We present a specification of a P-XML to U-Rel data mapping and a corresponding XPath to SQL mapping. Additionally, we present two designs of this specification. The first design constructs a data mapping in such way that the corresponding query mapping is a traditional XPath to SQL mapping. The second design differs from the first in the sense that a component of the data mapping is evaluated as part of the query evaluation process. This offers the advantage that the data mapping is more efficient. Additionally, the second design allows for a number of optimizations that affect the performance of the query evaluation process. However, this process is burdened with the extra task of evaluating the data mapping component.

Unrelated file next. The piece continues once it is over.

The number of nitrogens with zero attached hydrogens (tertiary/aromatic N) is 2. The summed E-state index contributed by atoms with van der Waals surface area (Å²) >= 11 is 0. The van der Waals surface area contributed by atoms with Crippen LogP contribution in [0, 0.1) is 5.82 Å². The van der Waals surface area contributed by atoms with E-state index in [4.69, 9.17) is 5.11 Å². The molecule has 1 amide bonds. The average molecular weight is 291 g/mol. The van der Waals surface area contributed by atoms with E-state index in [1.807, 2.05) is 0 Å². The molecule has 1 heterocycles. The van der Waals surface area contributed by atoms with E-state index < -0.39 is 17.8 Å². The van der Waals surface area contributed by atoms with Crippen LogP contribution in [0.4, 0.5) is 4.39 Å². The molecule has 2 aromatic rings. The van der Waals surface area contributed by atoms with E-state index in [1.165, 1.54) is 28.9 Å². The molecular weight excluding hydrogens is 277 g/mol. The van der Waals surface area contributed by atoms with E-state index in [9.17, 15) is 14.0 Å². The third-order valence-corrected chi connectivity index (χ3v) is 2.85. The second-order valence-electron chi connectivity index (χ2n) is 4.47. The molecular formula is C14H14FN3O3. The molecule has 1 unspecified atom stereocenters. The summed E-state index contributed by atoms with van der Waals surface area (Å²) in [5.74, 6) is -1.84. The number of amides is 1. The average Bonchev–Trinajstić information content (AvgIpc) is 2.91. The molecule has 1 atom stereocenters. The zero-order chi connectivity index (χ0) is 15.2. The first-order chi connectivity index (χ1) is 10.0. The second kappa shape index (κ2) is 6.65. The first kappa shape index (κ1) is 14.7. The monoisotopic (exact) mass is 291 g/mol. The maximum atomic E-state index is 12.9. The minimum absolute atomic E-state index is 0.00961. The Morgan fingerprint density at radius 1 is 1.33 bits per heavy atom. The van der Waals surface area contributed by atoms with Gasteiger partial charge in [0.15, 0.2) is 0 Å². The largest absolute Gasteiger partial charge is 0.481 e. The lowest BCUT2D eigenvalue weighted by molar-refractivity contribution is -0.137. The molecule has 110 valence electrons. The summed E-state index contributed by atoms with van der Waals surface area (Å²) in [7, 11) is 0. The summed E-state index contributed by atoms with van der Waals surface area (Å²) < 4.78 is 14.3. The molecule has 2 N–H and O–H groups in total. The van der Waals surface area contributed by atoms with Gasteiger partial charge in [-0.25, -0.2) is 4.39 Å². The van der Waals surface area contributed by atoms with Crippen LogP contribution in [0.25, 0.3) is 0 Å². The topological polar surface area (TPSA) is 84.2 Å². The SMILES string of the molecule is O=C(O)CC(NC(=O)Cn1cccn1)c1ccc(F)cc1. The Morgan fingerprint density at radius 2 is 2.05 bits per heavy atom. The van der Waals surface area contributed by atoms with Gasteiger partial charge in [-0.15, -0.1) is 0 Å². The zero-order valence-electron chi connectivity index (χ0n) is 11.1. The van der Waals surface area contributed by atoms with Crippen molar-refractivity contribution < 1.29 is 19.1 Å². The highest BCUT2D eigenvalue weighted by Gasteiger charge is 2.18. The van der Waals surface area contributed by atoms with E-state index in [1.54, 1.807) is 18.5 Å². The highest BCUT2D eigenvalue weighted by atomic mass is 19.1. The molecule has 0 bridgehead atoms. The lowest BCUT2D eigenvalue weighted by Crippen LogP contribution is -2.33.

An extensive experimental evaluation on synthetically generated data sets and real-world data sets shows that our implementation of the second design is more efficient in most scenarios. Not only is the P-XML data mapping executed more efficient, the query evaluation performance is also improved in most scenarios.

Thursday, November 25th, 2010 | Author:

On November 25th, Riham Abdel Kader defended her thesis on her ROX-approach for run-time optimization of XQueries. Her work and thesis were well-received by the PhD committee. The ROX-approach brings more robustness to query optimizers in finding near-optimal execution plans and it can exploit intricate correlations in the data. Albeit meant for XML databases, the approach can be applied to ordinary relational databases as well RDF stores. Riham recently accepted a position at ASML. I am very proud of her and her work.
“ROX: Run-Time Optimization of XQueries”[download, OPAQUE project]